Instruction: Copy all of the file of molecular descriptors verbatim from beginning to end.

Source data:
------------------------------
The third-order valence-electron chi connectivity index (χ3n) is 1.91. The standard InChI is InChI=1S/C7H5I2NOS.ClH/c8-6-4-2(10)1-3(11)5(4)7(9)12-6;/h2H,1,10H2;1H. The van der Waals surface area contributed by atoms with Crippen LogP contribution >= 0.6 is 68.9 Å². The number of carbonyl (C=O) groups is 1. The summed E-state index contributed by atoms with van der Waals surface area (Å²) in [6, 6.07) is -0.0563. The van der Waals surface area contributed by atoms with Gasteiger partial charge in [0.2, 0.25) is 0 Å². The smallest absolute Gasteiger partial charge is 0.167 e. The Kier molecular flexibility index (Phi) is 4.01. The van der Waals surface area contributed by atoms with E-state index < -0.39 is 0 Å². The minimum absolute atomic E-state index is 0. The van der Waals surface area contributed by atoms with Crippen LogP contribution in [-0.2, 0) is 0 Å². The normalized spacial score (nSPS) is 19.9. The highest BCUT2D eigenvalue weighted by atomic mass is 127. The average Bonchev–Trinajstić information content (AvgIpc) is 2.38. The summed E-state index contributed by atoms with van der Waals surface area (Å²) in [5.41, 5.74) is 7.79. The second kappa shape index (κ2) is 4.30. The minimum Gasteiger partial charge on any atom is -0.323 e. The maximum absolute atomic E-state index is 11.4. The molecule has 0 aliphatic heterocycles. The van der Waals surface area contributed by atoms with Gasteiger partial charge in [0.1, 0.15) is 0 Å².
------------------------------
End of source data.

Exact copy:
The third-order valence-electron chi connectivity index (χ3n) is 1.91. The standard InChI is InChI=1S/C7H5I2NOS.ClH/c8-6-4-2(10)1-3(11)5(4)7(9)12-6;/h2H,1,10H2;1H. The van der Waals surface area contributed by atoms with Crippen LogP contribution >= 0.6 is 68.9 Å². The number of carbonyl (C=O) groups is 1. The summed E-state index contributed by atoms with van der Waals surface area (Å²) in [6, 6.07) is -0.0563. The van der Waals surface area contributed by atoms with Gasteiger partial charge in [0.2, 0.25) is 0 Å². The smallest absolute Gasteiger partial charge is 0.167 e. The Kier molecular flexibility index (Phi) is 4.01. The van der Waals surface area contributed by atoms with E-state index < -0.39 is 0 Å². The minimum absolute atomic E-state index is 0. The van der Waals surface area contributed by atoms with Crippen LogP contribution in [-0.2, 0) is 0 Å². The normalized spacial score (nSPS) is 19.9. The highest BCUT2D eigenvalue weighted by atomic mass is 127. The average Bonchev–Trinajstić information content (AvgIpc) is 2.38. The summed E-state index contributed by atoms with van der Waals surface area (Å²) in [5.41, 5.74) is 7.79. The second kappa shape index (κ2) is 4.30. The minimum Gasteiger partial charge on any atom is -0.323 e. The maximum absolute atomic E-state index is 11.4. The molecule has 0 aliphatic heterocycles. The van der Waals surface area contributed by atoms with Gasteiger partial charge in [0.1, 0.15) is 0 Å².